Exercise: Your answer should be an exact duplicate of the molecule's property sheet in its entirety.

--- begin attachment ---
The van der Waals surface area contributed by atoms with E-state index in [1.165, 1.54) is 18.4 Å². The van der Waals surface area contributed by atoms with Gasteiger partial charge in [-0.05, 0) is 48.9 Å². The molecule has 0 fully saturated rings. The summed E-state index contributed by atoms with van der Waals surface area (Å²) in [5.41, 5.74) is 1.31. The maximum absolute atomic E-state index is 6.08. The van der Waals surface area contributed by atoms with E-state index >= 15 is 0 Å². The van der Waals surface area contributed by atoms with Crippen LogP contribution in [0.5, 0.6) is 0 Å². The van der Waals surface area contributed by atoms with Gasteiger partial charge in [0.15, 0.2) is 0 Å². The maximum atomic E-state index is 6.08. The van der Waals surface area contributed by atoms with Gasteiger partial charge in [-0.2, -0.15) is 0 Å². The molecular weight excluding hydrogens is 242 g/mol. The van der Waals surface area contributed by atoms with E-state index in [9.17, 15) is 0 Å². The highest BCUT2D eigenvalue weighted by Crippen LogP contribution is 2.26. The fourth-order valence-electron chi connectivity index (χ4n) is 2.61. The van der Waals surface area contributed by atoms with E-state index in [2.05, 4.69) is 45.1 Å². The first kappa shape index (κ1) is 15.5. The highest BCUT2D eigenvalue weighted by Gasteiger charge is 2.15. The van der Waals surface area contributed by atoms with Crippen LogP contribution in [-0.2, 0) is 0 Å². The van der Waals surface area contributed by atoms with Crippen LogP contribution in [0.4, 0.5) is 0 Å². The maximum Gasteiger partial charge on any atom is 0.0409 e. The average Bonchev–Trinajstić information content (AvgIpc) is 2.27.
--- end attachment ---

The van der Waals surface area contributed by atoms with E-state index in [1.165, 1.54) is 18.4 Å². The van der Waals surface area contributed by atoms with Gasteiger partial charge in [-0.05, 0) is 48.9 Å². The molecule has 0 fully saturated rings. The summed E-state index contributed by atoms with van der Waals surface area (Å²) in [5.41, 5.74) is 1.31. The maximum absolute atomic E-state index is 6.08. The van der Waals surface area contributed by atoms with E-state index >= 15 is 0 Å². The van der Waals surface area contributed by atoms with Crippen LogP contribution in [0.5, 0.6) is 0 Å². The van der Waals surface area contributed by atoms with Gasteiger partial charge in [0.15, 0.2) is 0 Å². The maximum atomic E-state index is 6.08. The van der Waals surface area contributed by atoms with Gasteiger partial charge in [-0.2, -0.15) is 0 Å². The molecular weight excluding hydrogens is 242 g/mol. The van der Waals surface area contributed by atoms with E-state index in [9.17, 15) is 0 Å². The highest BCUT2D eigenvalue weighted by Crippen LogP contribution is 2.26. The fourth-order valence-electron chi connectivity index (χ4n) is 2.61. The van der Waals surface area contributed by atoms with E-state index in [2.05, 4.69) is 45.1 Å². The first kappa shape index (κ1) is 15.5. The highest BCUT2D eigenvalue weighted by Gasteiger charge is 2.15. The van der Waals surface area contributed by atoms with Crippen LogP contribution in [-0.2, 0) is 0 Å². The van der Waals surface area contributed by atoms with Crippen LogP contribution in [0.4, 0.5) is 0 Å². The maximum Gasteiger partial charge on any atom is 0.0409 e. The average Bonchev–Trinajstić information content (AvgIpc) is 2.27.